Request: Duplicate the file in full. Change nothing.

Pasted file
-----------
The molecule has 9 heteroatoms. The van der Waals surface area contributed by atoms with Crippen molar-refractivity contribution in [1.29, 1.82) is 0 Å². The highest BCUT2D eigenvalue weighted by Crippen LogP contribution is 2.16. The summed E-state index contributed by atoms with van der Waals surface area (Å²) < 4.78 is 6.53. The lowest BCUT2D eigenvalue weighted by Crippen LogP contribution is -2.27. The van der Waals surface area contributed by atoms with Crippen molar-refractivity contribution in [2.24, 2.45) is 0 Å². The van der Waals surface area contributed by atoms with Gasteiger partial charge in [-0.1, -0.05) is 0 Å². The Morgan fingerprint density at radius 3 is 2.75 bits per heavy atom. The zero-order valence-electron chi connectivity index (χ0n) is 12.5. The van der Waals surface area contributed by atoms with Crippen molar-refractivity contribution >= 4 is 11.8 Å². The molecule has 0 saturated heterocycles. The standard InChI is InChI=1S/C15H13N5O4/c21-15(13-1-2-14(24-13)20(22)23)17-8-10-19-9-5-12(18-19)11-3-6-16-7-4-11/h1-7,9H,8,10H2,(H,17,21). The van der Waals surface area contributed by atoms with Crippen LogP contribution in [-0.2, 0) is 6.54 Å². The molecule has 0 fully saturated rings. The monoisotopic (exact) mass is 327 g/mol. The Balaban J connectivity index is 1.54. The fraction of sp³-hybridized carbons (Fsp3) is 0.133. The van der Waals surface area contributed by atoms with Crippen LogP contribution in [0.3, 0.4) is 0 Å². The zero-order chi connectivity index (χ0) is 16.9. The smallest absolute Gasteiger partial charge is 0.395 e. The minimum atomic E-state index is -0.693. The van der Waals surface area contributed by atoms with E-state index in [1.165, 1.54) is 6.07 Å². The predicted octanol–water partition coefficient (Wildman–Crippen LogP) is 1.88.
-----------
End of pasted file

The molecule has 9 heteroatoms. The van der Waals surface area contributed by atoms with Crippen molar-refractivity contribution in [1.29, 1.82) is 0 Å². The highest BCUT2D eigenvalue weighted by Crippen LogP contribution is 2.16. The summed E-state index contributed by atoms with van der Waals surface area (Å²) < 4.78 is 6.53. The lowest BCUT2D eigenvalue weighted by Crippen LogP contribution is -2.27. The van der Waals surface area contributed by atoms with Crippen molar-refractivity contribution in [2.24, 2.45) is 0 Å². The van der Waals surface area contributed by atoms with Gasteiger partial charge in [-0.1, -0.05) is 0 Å². The Morgan fingerprint density at radius 3 is 2.75 bits per heavy atom. The zero-order valence-electron chi connectivity index (χ0n) is 12.5. The van der Waals surface area contributed by atoms with Crippen molar-refractivity contribution >= 4 is 11.8 Å². The molecule has 0 saturated heterocycles. The standard InChI is InChI=1S/C15H13N5O4/c21-15(13-1-2-14(24-13)20(22)23)17-8-10-19-9-5-12(18-19)11-3-6-16-7-4-11/h1-7,9H,8,10H2,(H,17,21). The van der Waals surface area contributed by atoms with Crippen LogP contribution in [-0.2, 0) is 6.54 Å². The molecule has 0 fully saturated rings. The monoisotopic (exact) mass is 327 g/mol. The Balaban J connectivity index is 1.54. The fraction of sp³-hybridized carbons (Fsp3) is 0.133. The van der Waals surface area contributed by atoms with Crippen LogP contribution in [0.3, 0.4) is 0 Å². The zero-order chi connectivity index (χ0) is 16.9. The smallest absolute Gasteiger partial charge is 0.395 e. The minimum atomic E-state index is -0.693. The van der Waals surface area contributed by atoms with E-state index in [1.165, 1.54) is 6.07 Å². The predicted octanol–water partition coefficient (Wildman–Crippen LogP) is 1.88.